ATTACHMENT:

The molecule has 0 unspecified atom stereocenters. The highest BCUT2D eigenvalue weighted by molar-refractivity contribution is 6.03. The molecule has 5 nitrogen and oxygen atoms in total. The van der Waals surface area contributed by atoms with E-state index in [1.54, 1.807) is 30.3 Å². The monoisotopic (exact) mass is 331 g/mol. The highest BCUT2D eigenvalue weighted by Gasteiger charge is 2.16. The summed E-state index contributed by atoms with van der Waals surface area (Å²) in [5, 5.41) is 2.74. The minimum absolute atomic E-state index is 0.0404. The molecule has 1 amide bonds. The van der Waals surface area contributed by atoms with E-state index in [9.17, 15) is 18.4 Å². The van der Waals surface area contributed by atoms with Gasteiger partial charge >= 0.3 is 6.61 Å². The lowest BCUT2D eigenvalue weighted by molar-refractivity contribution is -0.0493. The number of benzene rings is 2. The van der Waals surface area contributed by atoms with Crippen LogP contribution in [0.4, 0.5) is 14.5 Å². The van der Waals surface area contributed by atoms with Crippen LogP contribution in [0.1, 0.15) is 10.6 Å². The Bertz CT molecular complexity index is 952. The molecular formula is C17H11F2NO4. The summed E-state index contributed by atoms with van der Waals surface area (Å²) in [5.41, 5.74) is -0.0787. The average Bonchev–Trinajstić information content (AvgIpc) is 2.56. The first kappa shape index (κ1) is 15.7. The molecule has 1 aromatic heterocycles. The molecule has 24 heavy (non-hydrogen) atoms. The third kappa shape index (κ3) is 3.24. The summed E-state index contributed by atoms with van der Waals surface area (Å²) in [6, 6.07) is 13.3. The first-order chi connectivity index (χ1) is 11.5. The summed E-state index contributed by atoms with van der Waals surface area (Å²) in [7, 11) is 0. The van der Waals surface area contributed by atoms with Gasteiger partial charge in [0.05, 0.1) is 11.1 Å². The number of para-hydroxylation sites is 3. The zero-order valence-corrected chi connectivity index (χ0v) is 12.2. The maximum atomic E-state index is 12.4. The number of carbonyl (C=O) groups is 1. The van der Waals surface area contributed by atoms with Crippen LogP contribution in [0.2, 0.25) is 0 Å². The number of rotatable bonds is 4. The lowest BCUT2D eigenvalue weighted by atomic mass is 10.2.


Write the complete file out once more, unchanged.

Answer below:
The molecule has 0 unspecified atom stereocenters. The highest BCUT2D eigenvalue weighted by molar-refractivity contribution is 6.03. The molecule has 5 nitrogen and oxygen atoms in total. The van der Waals surface area contributed by atoms with E-state index in [1.54, 1.807) is 30.3 Å². The monoisotopic (exact) mass is 331 g/mol. The highest BCUT2D eigenvalue weighted by Gasteiger charge is 2.16. The summed E-state index contributed by atoms with van der Waals surface area (Å²) in [5, 5.41) is 2.74. The minimum absolute atomic E-state index is 0.0404. The molecule has 1 amide bonds. The van der Waals surface area contributed by atoms with E-state index in [9.17, 15) is 18.4 Å². The van der Waals surface area contributed by atoms with Gasteiger partial charge >= 0.3 is 6.61 Å². The lowest BCUT2D eigenvalue weighted by molar-refractivity contribution is -0.0493. The number of benzene rings is 2. The van der Waals surface area contributed by atoms with Crippen LogP contribution in [0.4, 0.5) is 14.5 Å². The van der Waals surface area contributed by atoms with Crippen LogP contribution in [0.1, 0.15) is 10.6 Å². The Bertz CT molecular complexity index is 952. The molecular formula is C17H11F2NO4. The summed E-state index contributed by atoms with van der Waals surface area (Å²) in [5.41, 5.74) is -0.0787. The average Bonchev–Trinajstić information content (AvgIpc) is 2.56. The first kappa shape index (κ1) is 15.7. The molecule has 1 aromatic heterocycles. The molecule has 24 heavy (non-hydrogen) atoms. The third kappa shape index (κ3) is 3.24. The summed E-state index contributed by atoms with van der Waals surface area (Å²) in [6, 6.07) is 13.3. The first-order chi connectivity index (χ1) is 11.5. The summed E-state index contributed by atoms with van der Waals surface area (Å²) in [7, 11) is 0. The van der Waals surface area contributed by atoms with Gasteiger partial charge in [0.05, 0.1) is 11.1 Å². The number of para-hydroxylation sites is 3. The zero-order valence-corrected chi connectivity index (χ0v) is 12.2. The maximum atomic E-state index is 12.4. The number of carbonyl (C=O) groups is 1. The van der Waals surface area contributed by atoms with Crippen LogP contribution in [0.2, 0.25) is 0 Å². The number of rotatable bonds is 4. The lowest BCUT2D eigenvalue weighted by atomic mass is 10.2.